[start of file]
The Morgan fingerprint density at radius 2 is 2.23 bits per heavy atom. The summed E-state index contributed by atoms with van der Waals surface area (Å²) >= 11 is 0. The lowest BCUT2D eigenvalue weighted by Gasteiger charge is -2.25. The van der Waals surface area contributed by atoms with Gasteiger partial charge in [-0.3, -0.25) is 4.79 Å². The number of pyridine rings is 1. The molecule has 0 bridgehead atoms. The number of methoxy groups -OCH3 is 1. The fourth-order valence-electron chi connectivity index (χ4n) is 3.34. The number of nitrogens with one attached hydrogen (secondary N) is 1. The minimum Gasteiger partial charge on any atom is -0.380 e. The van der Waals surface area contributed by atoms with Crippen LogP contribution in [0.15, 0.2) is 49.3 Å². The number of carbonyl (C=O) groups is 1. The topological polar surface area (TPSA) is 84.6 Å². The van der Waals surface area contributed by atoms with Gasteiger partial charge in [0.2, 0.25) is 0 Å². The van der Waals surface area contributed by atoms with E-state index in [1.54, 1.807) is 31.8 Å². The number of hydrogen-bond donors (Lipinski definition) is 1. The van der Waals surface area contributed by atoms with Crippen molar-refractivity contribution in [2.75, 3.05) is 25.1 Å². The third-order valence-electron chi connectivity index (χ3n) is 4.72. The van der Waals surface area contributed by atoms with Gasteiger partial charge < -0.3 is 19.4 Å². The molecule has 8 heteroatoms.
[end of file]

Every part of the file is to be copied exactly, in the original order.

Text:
The Morgan fingerprint density at radius 2 is 2.23 bits per heavy atom. The summed E-state index contributed by atoms with van der Waals surface area (Å²) >= 11 is 0. The lowest BCUT2D eigenvalue weighted by Gasteiger charge is -2.25. The van der Waals surface area contributed by atoms with Gasteiger partial charge in [-0.3, -0.25) is 4.79 Å². The number of pyridine rings is 1. The molecule has 0 bridgehead atoms. The number of methoxy groups -OCH3 is 1. The fourth-order valence-electron chi connectivity index (χ4n) is 3.34. The number of nitrogens with one attached hydrogen (secondary N) is 1. The minimum Gasteiger partial charge on any atom is -0.380 e. The van der Waals surface area contributed by atoms with Crippen LogP contribution in [0.15, 0.2) is 49.3 Å². The number of carbonyl (C=O) groups is 1. The topological polar surface area (TPSA) is 84.6 Å². The van der Waals surface area contributed by atoms with Gasteiger partial charge in [0.2, 0.25) is 0 Å². The van der Waals surface area contributed by atoms with E-state index in [1.54, 1.807) is 31.8 Å². The number of hydrogen-bond donors (Lipinski definition) is 1. The van der Waals surface area contributed by atoms with Crippen molar-refractivity contribution in [2.75, 3.05) is 25.1 Å². The third-order valence-electron chi connectivity index (χ3n) is 4.72. The van der Waals surface area contributed by atoms with Gasteiger partial charge < -0.3 is 19.4 Å². The molecule has 8 heteroatoms.